Informatics: New Opportunities in Nursing

Computer nurse, IT nurse, techie nurse. These are some of the titles nurses specializing in informatics have recently acquired and might still be using. However, nursing informatics is about more than just understanding computers and technology.

Nurses—whether a charge nurse or a nurse informaticist—need access to their patients’ health histories. Nursing informatics so influential is that, now, nurses are able to pull all of that information together in a more streamlined way through computers, which is quicker, more organized, and more comprehensive. Transitions to computer systems are happening everywhere: hospitals, education and clinical labs, physicians’ offices, emergency rooms, operating rooms, and other health care settings.

Informatics integrates nursing science, computer science, and information technology to help nurses more effectively acquire, store, retrieve, and use the mass quantities of data critical for them to properly do their job.

Informatics has become an important specialty for various reasons. At the forefront, the increasingly complex health care system continues to necessitate technological advances and more electronic data. At the same time, health care professionals are assuming expanding roles, and the depth and breadth of knowledge for which they’re held responsible demands full access to patients’ health histories in real time. With instant access to patient information, nurses spend less time documenting and processing the data and more time providing direct care to their patients.

Nurse infomaticists career outlook

With the approval of the HITECH Act in 2009 and funding towards adoption of Electronic Health Records (EHR) technology, the Office of the National Coordinator of Health IT anticipates that 50,000 new health information technology jobs will be created within the next five years. Additionally, the overall employment of registered nurses is projected to grow by 22% from 2008–2018, with most of that growth resulting from technological advances in patient care, according to the National Employment Matrix provided by the U.S. Bureau of Labor Statistics.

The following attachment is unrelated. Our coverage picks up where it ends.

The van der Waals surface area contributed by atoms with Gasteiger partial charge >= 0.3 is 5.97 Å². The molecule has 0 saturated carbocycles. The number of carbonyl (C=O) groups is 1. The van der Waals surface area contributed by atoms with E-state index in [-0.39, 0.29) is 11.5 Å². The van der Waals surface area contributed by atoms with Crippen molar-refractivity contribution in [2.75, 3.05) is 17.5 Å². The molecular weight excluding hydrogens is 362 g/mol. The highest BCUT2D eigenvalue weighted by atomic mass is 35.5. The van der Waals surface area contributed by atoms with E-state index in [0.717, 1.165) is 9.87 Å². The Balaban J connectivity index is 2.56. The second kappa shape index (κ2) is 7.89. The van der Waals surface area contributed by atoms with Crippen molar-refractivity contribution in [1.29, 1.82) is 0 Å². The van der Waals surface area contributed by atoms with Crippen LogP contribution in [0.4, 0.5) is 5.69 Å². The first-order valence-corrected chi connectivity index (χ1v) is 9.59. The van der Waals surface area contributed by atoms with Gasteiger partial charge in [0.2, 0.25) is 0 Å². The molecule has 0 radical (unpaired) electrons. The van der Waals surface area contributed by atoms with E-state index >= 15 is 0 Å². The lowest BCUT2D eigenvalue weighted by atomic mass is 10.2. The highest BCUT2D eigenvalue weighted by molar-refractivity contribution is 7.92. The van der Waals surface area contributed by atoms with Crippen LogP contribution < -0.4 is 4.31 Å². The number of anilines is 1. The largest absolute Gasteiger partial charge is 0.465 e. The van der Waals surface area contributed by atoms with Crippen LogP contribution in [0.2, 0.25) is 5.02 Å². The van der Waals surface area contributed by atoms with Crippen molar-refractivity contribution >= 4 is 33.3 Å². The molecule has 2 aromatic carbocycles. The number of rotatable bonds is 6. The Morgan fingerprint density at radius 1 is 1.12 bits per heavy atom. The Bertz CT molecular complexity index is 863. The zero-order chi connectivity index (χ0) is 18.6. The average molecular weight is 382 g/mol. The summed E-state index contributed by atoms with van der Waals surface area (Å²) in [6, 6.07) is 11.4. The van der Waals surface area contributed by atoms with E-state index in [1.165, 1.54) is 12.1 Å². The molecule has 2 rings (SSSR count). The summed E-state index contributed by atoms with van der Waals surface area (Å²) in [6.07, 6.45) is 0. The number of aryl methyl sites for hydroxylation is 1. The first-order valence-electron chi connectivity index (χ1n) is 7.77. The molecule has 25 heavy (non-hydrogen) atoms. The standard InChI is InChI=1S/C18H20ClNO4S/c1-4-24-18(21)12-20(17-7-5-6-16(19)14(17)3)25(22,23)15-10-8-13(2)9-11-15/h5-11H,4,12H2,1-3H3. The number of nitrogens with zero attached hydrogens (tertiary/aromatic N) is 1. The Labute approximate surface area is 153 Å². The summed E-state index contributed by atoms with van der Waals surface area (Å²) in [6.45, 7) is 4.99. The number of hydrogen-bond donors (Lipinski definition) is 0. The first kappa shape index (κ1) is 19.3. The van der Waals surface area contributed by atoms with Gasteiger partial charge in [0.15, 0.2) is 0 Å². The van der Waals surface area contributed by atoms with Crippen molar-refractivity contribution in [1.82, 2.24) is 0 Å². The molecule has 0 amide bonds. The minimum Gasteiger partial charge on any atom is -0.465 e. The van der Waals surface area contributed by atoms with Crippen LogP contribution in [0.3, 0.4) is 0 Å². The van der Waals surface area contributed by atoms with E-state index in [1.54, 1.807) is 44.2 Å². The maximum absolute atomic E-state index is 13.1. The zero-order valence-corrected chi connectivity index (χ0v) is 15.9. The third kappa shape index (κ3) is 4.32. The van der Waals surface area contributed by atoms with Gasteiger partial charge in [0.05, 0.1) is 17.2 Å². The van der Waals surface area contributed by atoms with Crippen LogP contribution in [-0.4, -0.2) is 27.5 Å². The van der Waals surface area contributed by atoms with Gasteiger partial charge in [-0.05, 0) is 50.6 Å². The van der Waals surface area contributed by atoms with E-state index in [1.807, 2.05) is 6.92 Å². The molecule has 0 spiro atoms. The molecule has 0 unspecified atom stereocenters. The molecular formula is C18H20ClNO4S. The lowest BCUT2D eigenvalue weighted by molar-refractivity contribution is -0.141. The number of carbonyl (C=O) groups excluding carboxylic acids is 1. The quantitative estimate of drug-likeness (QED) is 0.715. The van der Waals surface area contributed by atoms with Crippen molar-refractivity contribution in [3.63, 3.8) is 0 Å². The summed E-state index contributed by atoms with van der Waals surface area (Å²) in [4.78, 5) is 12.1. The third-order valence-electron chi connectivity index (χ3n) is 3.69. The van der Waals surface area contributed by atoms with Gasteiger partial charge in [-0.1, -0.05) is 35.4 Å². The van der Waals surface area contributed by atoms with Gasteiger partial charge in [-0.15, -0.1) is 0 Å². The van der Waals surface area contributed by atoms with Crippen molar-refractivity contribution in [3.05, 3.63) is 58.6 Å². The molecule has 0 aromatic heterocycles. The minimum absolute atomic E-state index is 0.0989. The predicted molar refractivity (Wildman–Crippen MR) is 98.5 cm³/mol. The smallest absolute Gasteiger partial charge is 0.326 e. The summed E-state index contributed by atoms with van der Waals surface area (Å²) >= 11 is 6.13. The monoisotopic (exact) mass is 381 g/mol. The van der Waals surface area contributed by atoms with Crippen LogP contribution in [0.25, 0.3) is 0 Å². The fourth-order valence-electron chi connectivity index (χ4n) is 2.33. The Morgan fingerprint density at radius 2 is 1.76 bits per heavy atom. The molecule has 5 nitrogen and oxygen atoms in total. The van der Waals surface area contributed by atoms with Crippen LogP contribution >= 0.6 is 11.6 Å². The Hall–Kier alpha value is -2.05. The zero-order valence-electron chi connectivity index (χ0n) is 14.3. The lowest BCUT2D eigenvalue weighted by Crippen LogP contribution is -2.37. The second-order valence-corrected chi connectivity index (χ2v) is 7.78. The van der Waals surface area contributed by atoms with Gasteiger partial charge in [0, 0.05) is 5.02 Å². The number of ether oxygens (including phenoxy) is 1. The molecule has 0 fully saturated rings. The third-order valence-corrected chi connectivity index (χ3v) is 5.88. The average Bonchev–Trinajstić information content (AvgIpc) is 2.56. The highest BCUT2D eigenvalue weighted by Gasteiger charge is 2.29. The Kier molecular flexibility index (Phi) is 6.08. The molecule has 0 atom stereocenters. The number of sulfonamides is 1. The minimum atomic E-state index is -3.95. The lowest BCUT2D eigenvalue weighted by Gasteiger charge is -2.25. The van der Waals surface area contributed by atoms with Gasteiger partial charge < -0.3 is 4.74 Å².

So, what are these tens of thousands of future nurse informaticists capable of? They can, and likely will, do the following:

  • Make the transition to a technologically advanced health care system smoother, more efficient, and safer for nurses and patients.
  • Design information systems that optimize practitioner decision-making.
  • Develop and troubleshoot tools for consumer health care, such as health-related websites, homecare management systems, remote monitoring, wearable monitoring devices, and telenursing.
  • Promote health literacy through the design and development of tools and devices that bring health information to diverse populations.
  • Engage in local and national policy debates over the need for more advanced health information technology.

Since nursing informatics is a specialized discipline, and information technology continues to improve the health care industry, the current salary outlook for informaticists climbs higher than that of traditional nurses. Moreover, the salaries of nursing informaticists reported in 2011 increased 16% over salaries in 2007, according to the Healthcare Information Management Systems Society 2011 Nursing Informatics Workforce Survey.

If you’re considering a career as a nurse informaticist, whether in a clinical, administrative, or academic setting, be proud that you’ll be working in one of the most technologically advanced professions in the health care industry, an industry that becomes more important with each passing day.

Join us for our next column on how to become a nurse informaticist.